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Don’t buy Smartphones for Pupils

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It was a privilege to have been asked our opinion last week, about whether to permit national school children to have smartphones. It featured in the Irish Daily Mail. We have always been very firm in our advice to all parents when we recommend, under no circumstances should children in National Schools ever be given a Smartphone. They have neither the maturity, not the intellectual ability to deal with the enormous amount of harmful content and online deviant behaviour of others.

There is a duty of care both on us as parents and the platform providers. However it is an unreal expectation, as parent’s can’t just rely on the companies who provide platforms for Social Media Apps, to protect children fully. If we are to learn anything from the Channel 4 Dispatches episode “Secrets of a Social Network”, it should be that these sites, despite their attempts at moderation are simply unsuitable for children, full stop.

Large companies such as Facebook, exist to make profit. Profit is made from advertising. A user is a consumer. The personal information you, or your child provide every time you log in, Like, Comment, or even look at on a page or post, is generating information on you. This information is then sold on to third parties, who target you with advertising. The revenue generated keeps the company going. You are not availing of these Apps for free, there is a huge cost. It is the sacrifice of your privacy and personal information, and that of your children if they also use the platforms.

Facebook is coming under an incredible amount of pressure to address the moderation issues and remove Child Abuse, Self-Harm and Hate Speech content. However, it is important to realise your children are not using Facebook. All eyes are now focused on the one company, children do not use. We have literally not seen more than a handful of children with a Facebook account, in all of the schools we visited.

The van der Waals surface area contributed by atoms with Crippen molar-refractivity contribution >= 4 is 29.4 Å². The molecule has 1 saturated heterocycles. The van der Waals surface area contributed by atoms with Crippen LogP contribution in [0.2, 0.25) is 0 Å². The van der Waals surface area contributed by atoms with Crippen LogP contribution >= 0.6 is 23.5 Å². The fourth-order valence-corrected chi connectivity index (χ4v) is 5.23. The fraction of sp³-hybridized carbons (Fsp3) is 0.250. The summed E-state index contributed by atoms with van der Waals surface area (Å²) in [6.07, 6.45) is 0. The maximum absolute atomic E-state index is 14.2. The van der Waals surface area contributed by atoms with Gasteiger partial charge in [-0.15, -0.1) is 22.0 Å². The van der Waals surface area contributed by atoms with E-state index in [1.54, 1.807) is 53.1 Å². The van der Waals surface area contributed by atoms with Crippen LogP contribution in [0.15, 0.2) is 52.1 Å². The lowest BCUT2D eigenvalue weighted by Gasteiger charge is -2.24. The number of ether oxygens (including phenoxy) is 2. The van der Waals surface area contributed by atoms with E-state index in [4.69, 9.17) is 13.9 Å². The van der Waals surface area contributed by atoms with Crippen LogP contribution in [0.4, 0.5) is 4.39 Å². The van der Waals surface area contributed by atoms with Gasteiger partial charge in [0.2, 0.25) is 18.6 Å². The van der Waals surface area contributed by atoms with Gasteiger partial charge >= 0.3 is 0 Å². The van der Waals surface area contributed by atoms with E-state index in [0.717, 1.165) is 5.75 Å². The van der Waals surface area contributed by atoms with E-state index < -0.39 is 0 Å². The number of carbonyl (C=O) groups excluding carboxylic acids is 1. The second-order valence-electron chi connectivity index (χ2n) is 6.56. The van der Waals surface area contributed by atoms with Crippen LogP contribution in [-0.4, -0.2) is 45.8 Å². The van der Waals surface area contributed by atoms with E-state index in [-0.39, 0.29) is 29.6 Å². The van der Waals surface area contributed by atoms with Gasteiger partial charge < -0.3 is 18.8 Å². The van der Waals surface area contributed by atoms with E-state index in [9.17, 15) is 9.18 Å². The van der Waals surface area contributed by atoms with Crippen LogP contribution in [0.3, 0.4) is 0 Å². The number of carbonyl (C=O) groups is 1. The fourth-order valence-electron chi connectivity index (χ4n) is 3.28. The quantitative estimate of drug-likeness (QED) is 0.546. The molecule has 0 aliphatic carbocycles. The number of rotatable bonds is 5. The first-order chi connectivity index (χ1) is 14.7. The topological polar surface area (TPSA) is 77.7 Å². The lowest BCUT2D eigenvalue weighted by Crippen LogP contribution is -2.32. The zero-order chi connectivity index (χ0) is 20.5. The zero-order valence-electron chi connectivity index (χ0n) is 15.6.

“Ugly or Not Instagram Poll”

10 year old bullied

Children are using Snapchat and Instagram and many other apps parents would not be familiar with. Each of these social media giants, also have enormous issues with the type of content being shared and posted online. Last week it was reported that a 10-year-old girl Mia-Lili Bennett, 10, had told her parents Corrinia Bennett, 33, and John Bennett, 42, how she wanted to “end it all” after seeing her image on Instagram.

A photo of Mia-Lili’s face had been used in a post along with the words “who thinks she ugly” 53 per cent of those who responded to the Instagram pole, chose “hell ya”. Mia-Lili had to be placed on a 24 hour suicide watch, such was the impact this cruel and unacceptable post. This post was created on the 2nd of June 2018, however it was only last Tuesday, family friends made mum Corrina aware of the post existence.

Smartphones are not toys. There is a level of maturity required to navigate the online world as it’s not just filled with cute and funny kitten images. Permitting a child to enter this world and not be impacted by it is an unreasonable expectation. It will be next to impossible to moderate every single site. Even if it was attempted, those who defend the right to free speech will argue their entitlement to post and access content, which while it may represent their interests, is in no way suitable for children.

There is also a great deal of responsibility being placed on a person who is entering the online world, to respect the right of every other user. While we expect this at all times from children, kids will be kids. They make mistakes. Children do not have this level of maturity by default. It is taught by parents and teachers to respect on another in the real world. This can be hard to teach a child in an online perspective as the online world appears disconnected from the real world, until something goes wrong.

For parents to have an expectation for a child to self-police themselves online at a young age online is unreasonable. Or to believe that Apps the child use are going to be 100% child moderated, is unrealistic. The amount of content being generated all over the world on a daily basis is difficult to moderate. Yet we have an expectation companies will. If any lesson needs to be learned from the type of content Facebook permitted to host, it is the need for parents to be an active part of their children online experience.

We don’t get a rewind button with this. We also can’t delete the memories or the experiences of a child, if those experiences impact them in a negative way. It is great to see a public outcry, demanding the removal on inappropriate content from Facebook The company should have higher standards when it comes to what people can post. Remember, Facebook is but one of a multitude of Apps and platforms children have access to, but more importantly, Facebook is not the App of choice for most kids these days.

Team #CODTAge

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